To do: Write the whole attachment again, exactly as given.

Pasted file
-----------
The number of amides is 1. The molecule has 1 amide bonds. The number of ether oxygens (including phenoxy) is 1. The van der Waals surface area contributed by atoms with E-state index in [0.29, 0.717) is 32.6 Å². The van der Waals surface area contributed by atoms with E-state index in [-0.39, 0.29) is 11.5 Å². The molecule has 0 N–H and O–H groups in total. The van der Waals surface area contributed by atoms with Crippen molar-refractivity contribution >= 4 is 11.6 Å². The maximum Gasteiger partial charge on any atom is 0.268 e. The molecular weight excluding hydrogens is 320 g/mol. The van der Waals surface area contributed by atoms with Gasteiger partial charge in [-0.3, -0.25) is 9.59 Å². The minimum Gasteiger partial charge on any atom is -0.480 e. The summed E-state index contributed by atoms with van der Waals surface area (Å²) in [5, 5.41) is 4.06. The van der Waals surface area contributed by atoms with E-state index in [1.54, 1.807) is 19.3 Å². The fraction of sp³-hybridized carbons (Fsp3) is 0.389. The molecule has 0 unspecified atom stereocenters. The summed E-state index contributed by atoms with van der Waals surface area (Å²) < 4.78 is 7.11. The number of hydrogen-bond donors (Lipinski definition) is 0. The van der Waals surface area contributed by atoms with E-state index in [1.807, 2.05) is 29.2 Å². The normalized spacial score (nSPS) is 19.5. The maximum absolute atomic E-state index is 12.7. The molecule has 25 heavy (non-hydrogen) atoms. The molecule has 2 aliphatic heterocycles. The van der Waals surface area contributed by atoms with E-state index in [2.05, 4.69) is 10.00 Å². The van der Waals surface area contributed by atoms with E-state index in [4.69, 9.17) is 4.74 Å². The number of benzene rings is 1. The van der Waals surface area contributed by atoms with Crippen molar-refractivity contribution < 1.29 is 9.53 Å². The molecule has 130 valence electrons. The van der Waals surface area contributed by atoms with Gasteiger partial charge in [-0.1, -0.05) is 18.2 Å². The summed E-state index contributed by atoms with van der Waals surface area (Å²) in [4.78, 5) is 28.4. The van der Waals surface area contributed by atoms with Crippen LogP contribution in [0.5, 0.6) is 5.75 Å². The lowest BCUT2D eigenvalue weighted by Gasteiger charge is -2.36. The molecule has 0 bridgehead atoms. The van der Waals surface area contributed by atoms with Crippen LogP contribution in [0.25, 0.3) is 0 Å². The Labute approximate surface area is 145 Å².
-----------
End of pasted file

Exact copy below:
The number of amides is 1. The molecule has 1 amide bonds. The number of ether oxygens (including phenoxy) is 1. The van der Waals surface area contributed by atoms with E-state index in [0.29, 0.717) is 32.6 Å². The van der Waals surface area contributed by atoms with E-state index in [-0.39, 0.29) is 11.5 Å². The molecule has 0 N–H and O–H groups in total. The van der Waals surface area contributed by atoms with Crippen molar-refractivity contribution >= 4 is 11.6 Å². The maximum Gasteiger partial charge on any atom is 0.268 e. The molecular weight excluding hydrogens is 320 g/mol. The van der Waals surface area contributed by atoms with Gasteiger partial charge in [-0.3, -0.25) is 9.59 Å². The minimum Gasteiger partial charge on any atom is -0.480 e. The summed E-state index contributed by atoms with van der Waals surface area (Å²) in [5, 5.41) is 4.06. The van der Waals surface area contributed by atoms with E-state index in [1.54, 1.807) is 19.3 Å². The fraction of sp³-hybridized carbons (Fsp3) is 0.389. The molecule has 0 unspecified atom stereocenters. The summed E-state index contributed by atoms with van der Waals surface area (Å²) < 4.78 is 7.11. The number of hydrogen-bond donors (Lipinski definition) is 0. The van der Waals surface area contributed by atoms with E-state index in [1.807, 2.05) is 29.2 Å². The normalized spacial score (nSPS) is 19.5. The maximum absolute atomic E-state index is 12.7. The molecule has 25 heavy (non-hydrogen) atoms. The molecule has 2 aliphatic heterocycles. The van der Waals surface area contributed by atoms with E-state index in [2.05, 4.69) is 10.00 Å². The van der Waals surface area contributed by atoms with E-state index in [4.69, 9.17) is 4.74 Å². The number of benzene rings is 1. The van der Waals surface area contributed by atoms with Crippen molar-refractivity contribution < 1.29 is 9.53 Å². The molecule has 130 valence electrons. The van der Waals surface area contributed by atoms with Gasteiger partial charge in [-0.1, -0.05) is 18.2 Å². The summed E-state index contributed by atoms with van der Waals surface area (Å²) in [4.78, 5) is 28.4. The van der Waals surface area contributed by atoms with Crippen LogP contribution in [0.5, 0.6) is 5.75 Å². The lowest BCUT2D eigenvalue weighted by Gasteiger charge is -2.36. The molecule has 0 bridgehead atoms. The van der Waals surface area contributed by atoms with Crippen LogP contribution in [0.25, 0.3) is 0 Å². The Labute approximate surface area is 145 Å².